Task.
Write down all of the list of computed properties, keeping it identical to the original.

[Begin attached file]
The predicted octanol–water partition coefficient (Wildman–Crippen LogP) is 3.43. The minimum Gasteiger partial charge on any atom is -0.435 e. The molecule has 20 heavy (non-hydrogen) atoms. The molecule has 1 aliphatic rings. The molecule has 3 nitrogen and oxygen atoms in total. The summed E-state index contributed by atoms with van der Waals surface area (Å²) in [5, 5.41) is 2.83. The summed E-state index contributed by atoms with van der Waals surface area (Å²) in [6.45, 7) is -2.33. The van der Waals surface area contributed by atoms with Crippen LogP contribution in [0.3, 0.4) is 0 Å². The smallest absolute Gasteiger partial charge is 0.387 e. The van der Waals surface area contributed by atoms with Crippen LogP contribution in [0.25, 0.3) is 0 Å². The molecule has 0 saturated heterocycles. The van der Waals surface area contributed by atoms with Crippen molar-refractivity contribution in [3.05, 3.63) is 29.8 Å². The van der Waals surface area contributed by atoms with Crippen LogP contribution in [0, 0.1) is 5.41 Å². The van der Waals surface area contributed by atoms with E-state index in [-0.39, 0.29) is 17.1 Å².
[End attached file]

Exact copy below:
The predicted octanol–water partition coefficient (Wildman–Crippen LogP) is 3.43. The minimum Gasteiger partial charge on any atom is -0.435 e. The molecule has 20 heavy (non-hydrogen) atoms. The molecule has 1 aliphatic rings. The molecule has 3 nitrogen and oxygen atoms in total. The summed E-state index contributed by atoms with van der Waals surface area (Å²) in [5, 5.41) is 2.83. The summed E-state index contributed by atoms with van der Waals surface area (Å²) in [6.45, 7) is -2.33. The van der Waals surface area contributed by atoms with Crippen LogP contribution in [0.3, 0.4) is 0 Å². The smallest absolute Gasteiger partial charge is 0.387 e. The van der Waals surface area contributed by atoms with Crippen LogP contribution in [0.25, 0.3) is 0 Å². The molecule has 0 saturated heterocycles. The van der Waals surface area contributed by atoms with Crippen molar-refractivity contribution in [3.05, 3.63) is 29.8 Å². The van der Waals surface area contributed by atoms with Crippen LogP contribution in [0, 0.1) is 5.41 Å². The van der Waals surface area contributed by atoms with E-state index in [-0.39, 0.29) is 17.1 Å².